History Nerdfest 2018: Using Structured Academic Controversy to teach 21st century skills
It ranks right up there with the Holiday season, KC Chiefs football, and the first weekend of the college basketball tournament. It’s National Council for the Social Studies conference week. I’m lucky enough to get front row seats and am trying to live blog my way through it.
Like most of you, I first ran across the Structured Academic Controversy idea via Sam Wineburg and his Stanford History Education Group’s Reading Like a Historian curriculum. Specifically SHEG’s Was Lincoln a Racist lesson. But there’s always been that sense that Wineburg and his troop of SHEG geniuses adapted the strategy to fit their needs. And maybe I’ve been doing it wrong. So thanks Georgia Brown from Grayslake, Illinois who led a conversation this afternoon about what it can look like outside the SHEG universe.
So let’s start with the basics. What is a Structured Academic Controversy?
It’s a cooperative learning strategy developed by brothers David and Roger Johnson to engage small groups of students in the discussion of controversial issues. Through a series of steps, students add to their understanding of an issue or question. After students have fully explored and analyzed the pro and con arguments on an issue or question, they work as a group to reach a consensus on the issue.
So it’s not a debate. There are no winners and losers here. We’re just trying to find the best answer to the question. But looking at pros and cons gives kids the chance to look at multiple perspectives without the pressure of having to “win.”
Feel free to head over to the original Johnson brothers article and get their research and instructions. And you’re done. But we had a great conversation about what it can look like in the classroom so don’t be afraid to head back here for a few more tips and tricks.
Georgia started with the basic steps in the process she uses:
Select an enduring issue that is central to the course and where values are in conflict. Clarify for students the purpose of the deliberation — to come to a decision. State or elicit from students appropriate behavior and norms — for example: Hear all sides equally and speak one at a time. Listen well enough to respond to and build upon each other’s ideas. Back up opinions with clear reasons.
Students read (or are presented) general background information on the issue. They identify relevant facts, as well as the stakeholders and their primary concerns.
Students are split into groups of four, and further into pairs.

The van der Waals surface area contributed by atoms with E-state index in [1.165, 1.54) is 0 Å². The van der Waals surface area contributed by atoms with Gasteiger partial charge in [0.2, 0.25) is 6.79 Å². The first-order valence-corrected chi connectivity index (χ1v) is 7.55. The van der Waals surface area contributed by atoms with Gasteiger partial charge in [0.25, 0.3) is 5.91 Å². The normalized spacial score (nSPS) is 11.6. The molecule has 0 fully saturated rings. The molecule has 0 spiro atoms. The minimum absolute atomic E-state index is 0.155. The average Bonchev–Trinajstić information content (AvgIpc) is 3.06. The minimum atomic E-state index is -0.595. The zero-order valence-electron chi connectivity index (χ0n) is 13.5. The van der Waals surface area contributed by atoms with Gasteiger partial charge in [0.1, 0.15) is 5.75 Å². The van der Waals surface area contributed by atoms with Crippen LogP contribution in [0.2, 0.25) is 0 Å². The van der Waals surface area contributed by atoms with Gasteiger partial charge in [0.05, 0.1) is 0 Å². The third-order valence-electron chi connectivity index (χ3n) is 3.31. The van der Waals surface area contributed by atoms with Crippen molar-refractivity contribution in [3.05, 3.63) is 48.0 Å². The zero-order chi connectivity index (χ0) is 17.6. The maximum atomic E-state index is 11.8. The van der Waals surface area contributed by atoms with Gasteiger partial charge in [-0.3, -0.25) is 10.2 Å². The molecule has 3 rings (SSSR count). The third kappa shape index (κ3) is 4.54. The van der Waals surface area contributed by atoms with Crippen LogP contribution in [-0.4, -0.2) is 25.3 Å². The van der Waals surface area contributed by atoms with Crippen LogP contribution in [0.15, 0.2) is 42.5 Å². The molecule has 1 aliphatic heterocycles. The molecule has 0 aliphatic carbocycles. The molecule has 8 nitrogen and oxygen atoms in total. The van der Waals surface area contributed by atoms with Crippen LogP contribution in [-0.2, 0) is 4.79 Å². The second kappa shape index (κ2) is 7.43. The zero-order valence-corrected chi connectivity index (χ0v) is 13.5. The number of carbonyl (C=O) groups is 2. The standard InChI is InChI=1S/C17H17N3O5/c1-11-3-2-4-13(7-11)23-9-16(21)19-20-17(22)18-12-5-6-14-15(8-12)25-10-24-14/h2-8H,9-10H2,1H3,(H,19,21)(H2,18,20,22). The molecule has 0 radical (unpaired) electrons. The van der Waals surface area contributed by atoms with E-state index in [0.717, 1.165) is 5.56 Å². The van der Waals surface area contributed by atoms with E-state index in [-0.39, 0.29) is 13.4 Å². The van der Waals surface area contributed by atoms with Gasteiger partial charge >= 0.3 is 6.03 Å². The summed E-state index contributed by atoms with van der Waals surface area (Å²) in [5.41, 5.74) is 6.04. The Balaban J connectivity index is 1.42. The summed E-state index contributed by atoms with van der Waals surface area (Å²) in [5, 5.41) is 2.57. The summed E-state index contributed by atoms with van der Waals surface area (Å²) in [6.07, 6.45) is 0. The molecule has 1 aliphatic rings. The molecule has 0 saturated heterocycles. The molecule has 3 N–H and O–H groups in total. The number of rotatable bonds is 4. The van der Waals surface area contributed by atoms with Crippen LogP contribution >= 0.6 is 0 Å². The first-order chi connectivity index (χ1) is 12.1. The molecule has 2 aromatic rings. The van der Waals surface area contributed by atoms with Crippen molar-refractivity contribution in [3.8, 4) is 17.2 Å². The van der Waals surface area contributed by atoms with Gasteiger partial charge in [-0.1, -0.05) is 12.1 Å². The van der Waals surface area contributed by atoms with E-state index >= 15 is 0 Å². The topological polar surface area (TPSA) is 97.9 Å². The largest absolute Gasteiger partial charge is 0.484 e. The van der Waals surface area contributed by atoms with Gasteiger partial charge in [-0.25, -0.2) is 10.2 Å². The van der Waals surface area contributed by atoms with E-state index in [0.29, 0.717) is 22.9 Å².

Each pair reads about a different position (pro and con) on the issue.
Each pair plans a presentation of its position and arguments. Having students focus on the three most important arguments is helpful.
One side presents, the other repeats
One side presents their three important arguments to the other side. The other side needs to listen carefully, take notes, and then repeat the arguments back in order to be sure that they understand them, asking clarifying questions as necessary.
The pairs switch and the process is duplicated
Now, the side which originally listened is the one to present their arguments. As before, the other side will listen, take notes, and repeat the arguments back.
Each side provides feedback to the other until everyone is satisfied that their position has been heard and understood.
Dissolve pairs to come to consensus/disagreement
The students proceed as their own individual selves, using information both from their experiences as well as the background readings. Use something like this prompt to get kids started:
Forge a position as a group. Feel free to change your mind. See if you can come to consensus on this issue, or at least clarify the disagreement.
This can take many forms. Short written responses. Quick oral group share outs. Using Flipgrid. But something that requires students to reflect and process their thinking.
Georgia shared a few handouts of stuff she gives to kids. This example focused on the issue of gun control:
Here’s her reflection rubric:
I also found a set of SAC rules from the Johnson brothers:
The SAC strategy clearly aligns to 21st century skills:
- Critical thinking
But it also aligns very nicely with the different skills in the Common Core History Literacy Standards. The Deliberating in a Democracy group has put together a White Paper that does a great job of tying those skills to the activities in a SAC.
Learn more at Teaching History site about what a SAC might look like with more specifics .
Sample questions Georgia uses:
- Should there restrictions on guns?
- Should high school football programs be cancels due to the risk of concussions?
- Should the DACA program be extended?
- Should we raise the minimum wage?
- Should we tax sugary drinks?
- Should states abolish the death penalty?
She teaches government so her sample questions are more more current events-ish. But we need to start thinking like SHEG did – what might be some history based questions that you can use with your kids?
We talked about where we might find good primary sources if we’re doing a history-based SAC. Especially if we need to find pro and con documents. We basically agreed to think more in terms of perspectives rather than simply pro and con. (Though a straight pro vs. con might engage kids more. Your mileage may vary so be willing to experiment and play this idea.)
We also thought a SAC would be a great hook activity to a full blown DBQ. And that DBQs already online might be good places to find primary sources.
Some more great suggestions?
Model this for your kids before asking kids to do it. Maybe record a video of you and another teacher.
Ask kids to rank the reasons of the other group rather than just copy them down and before getting to their own. Which reason is the best and why? Which is the most compelling? Which one really caught their attention?
Places to find SAC lessons:
Places to find resources for your own SACs: